On my way home for spring break, I searched the crowded train frantically for an empty seat, my heavy bags weighing me down, awkwardly trying to keep all of my possessions together. As I searched, I saw an open seat across from two mothers animatedly chatting with one another. As I got closer and started to overhear their conversation, I realized that these were no ordinary moms. No, these were Long Island Moms, a statement that anyone from Long Island would immediately understand.
As I sat down, I took out my phone and contentedly listened to their conversation, one of which would only take place on Long Island. “Did you hear about my cousin’s sister’s girlfriend’s daughter whose husband just had a triple bypass?”, one woman questioned the other.
She paused, presumably collecting her thoughts, and reiterated, “A triple bypass! But I mean he’s lost so much weight that now his cheeks sag because he used to be so fat, and I told my girlfriend he should go to that new gym my husband and I joined…” I nodded to myself. This seemed about right and was a Long Island mom staple.
They somehow knew everything about everyone, even the people most distantly related or connected to them in some way. No matter how vaguely related they were to those people, their strong opinions did not waver. The two mom’s conversation continued, occasionally punctuated by a loud “Whaat,” with the “a” sound extremely drawn out.
Other people looked over, but I didn’t even bother to flinch. Yet another Long Island mom staple, the extremely loud “what”, typically followed by a statement such as the one I overheard, “Whaat? I’m telling you right now if Patty is going, then count me out! Did you know she thinks I’m in love with her husband?”
As the two moms continued on with their conversation, I realized just how much I had missed Long Island, and how it really is a unique kind of person that lives on Long Island. I reflected on how my college friends would most definitely feel out of place overhearing this conversation, and would laugh at its absurd nature. I was definitely laughing to myself, but not because the conversation was foreign to me. Rather, it was due to the fact that the conversation was so natural, something that you would overhear while on Long Island.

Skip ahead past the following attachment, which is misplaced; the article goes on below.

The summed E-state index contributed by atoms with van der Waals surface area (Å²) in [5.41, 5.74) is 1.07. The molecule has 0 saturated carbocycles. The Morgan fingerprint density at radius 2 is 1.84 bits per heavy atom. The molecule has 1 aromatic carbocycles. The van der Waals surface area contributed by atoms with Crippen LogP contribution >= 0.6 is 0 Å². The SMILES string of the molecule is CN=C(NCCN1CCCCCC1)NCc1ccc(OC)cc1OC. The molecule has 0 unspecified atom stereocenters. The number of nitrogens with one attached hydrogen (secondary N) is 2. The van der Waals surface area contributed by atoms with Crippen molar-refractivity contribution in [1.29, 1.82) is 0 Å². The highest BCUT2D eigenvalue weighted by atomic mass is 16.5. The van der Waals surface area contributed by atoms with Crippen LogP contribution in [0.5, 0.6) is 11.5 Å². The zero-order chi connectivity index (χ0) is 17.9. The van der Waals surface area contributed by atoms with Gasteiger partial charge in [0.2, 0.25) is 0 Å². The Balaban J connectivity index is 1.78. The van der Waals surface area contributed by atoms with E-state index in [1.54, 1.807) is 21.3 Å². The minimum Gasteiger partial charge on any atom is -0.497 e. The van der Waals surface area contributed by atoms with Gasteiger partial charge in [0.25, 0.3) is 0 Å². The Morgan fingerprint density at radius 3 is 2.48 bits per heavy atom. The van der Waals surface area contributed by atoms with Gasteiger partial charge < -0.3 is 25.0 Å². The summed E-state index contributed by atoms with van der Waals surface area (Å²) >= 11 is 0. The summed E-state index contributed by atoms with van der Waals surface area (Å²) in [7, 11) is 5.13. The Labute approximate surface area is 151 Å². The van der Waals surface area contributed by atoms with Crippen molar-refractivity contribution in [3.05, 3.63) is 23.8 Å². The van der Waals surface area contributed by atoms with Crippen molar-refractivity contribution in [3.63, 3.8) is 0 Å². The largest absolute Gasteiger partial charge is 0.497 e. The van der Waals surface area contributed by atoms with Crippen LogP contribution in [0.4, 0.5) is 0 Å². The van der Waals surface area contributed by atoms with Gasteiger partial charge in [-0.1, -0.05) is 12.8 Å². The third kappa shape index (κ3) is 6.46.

The conversation started up again. “I told him to come pick me up, but did you know he almost crashed into the DMV during his driver’s test? Should I use that Uber app? I told him to tell me how to use the Uber app! He’s going to kill me, his poor mother!” The other woman nodded in sympathy, and began to recite her own story about how her son was “driving her up the wall”, as well. I ducked my head and smiled again. Of course, their sons made their way into the conversation. This was precisely the reason that I felt so comfortable sitting so close to these random women.
Long Island moms care about their children more than anything else, and would do just about anything for them. I knew that they would let me sit across from them without a problem before I even sat down, just like how I knew as soon as they left the train some sort of conversation about me would ensue.
“That nice girl sitting across the train, you know who she reminds me of? Remember Tommy’s cousin’s brother’s ex-girlfriend? Now that was a good girl, did you know now he’s married to Teresa’s brother’s old co-worker, and the mother goes to my hair salon?”
As the train finally arrived at my station, I sighed in contentment. I was home at last, and couldn’t think of a more appropriate welcome than the two, wonderfully stereotypical Long Island moms.